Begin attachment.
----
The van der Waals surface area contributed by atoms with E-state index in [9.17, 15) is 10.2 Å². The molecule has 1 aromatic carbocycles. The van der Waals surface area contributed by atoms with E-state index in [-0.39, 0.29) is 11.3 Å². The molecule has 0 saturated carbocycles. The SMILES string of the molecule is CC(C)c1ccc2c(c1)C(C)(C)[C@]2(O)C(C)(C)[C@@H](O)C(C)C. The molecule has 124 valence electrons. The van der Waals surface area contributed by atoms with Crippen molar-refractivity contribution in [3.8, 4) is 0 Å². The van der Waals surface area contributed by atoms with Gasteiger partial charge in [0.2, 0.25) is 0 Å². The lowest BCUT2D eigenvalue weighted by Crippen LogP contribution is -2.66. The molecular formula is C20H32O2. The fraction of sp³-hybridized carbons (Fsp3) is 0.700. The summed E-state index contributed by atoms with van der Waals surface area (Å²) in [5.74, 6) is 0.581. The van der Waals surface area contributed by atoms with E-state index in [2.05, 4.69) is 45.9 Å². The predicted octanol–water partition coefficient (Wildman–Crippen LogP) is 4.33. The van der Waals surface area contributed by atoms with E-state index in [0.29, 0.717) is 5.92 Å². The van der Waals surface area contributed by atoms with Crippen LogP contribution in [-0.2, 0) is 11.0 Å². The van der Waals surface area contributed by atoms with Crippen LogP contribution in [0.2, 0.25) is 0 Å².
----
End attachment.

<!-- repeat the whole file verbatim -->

The van der Waals surface area contributed by atoms with E-state index in [9.17, 15) is 10.2 Å². The molecule has 1 aromatic carbocycles. The van der Waals surface area contributed by atoms with E-state index in [-0.39, 0.29) is 11.3 Å². The molecule has 0 saturated carbocycles. The SMILES string of the molecule is CC(C)c1ccc2c(c1)C(C)(C)[C@]2(O)C(C)(C)[C@@H](O)C(C)C. The molecule has 124 valence electrons. The van der Waals surface area contributed by atoms with Crippen molar-refractivity contribution in [3.8, 4) is 0 Å². The van der Waals surface area contributed by atoms with Gasteiger partial charge in [0.2, 0.25) is 0 Å². The lowest BCUT2D eigenvalue weighted by Crippen LogP contribution is -2.66. The molecular formula is C20H32O2. The fraction of sp³-hybridized carbons (Fsp3) is 0.700. The summed E-state index contributed by atoms with van der Waals surface area (Å²) in [5.74, 6) is 0.581. The van der Waals surface area contributed by atoms with E-state index in [2.05, 4.69) is 45.9 Å². The predicted octanol–water partition coefficient (Wildman–Crippen LogP) is 4.33. The van der Waals surface area contributed by atoms with E-state index in [0.29, 0.717) is 5.92 Å². The van der Waals surface area contributed by atoms with Crippen LogP contribution in [-0.2, 0) is 11.0 Å². The van der Waals surface area contributed by atoms with Crippen LogP contribution in [0.2, 0.25) is 0 Å².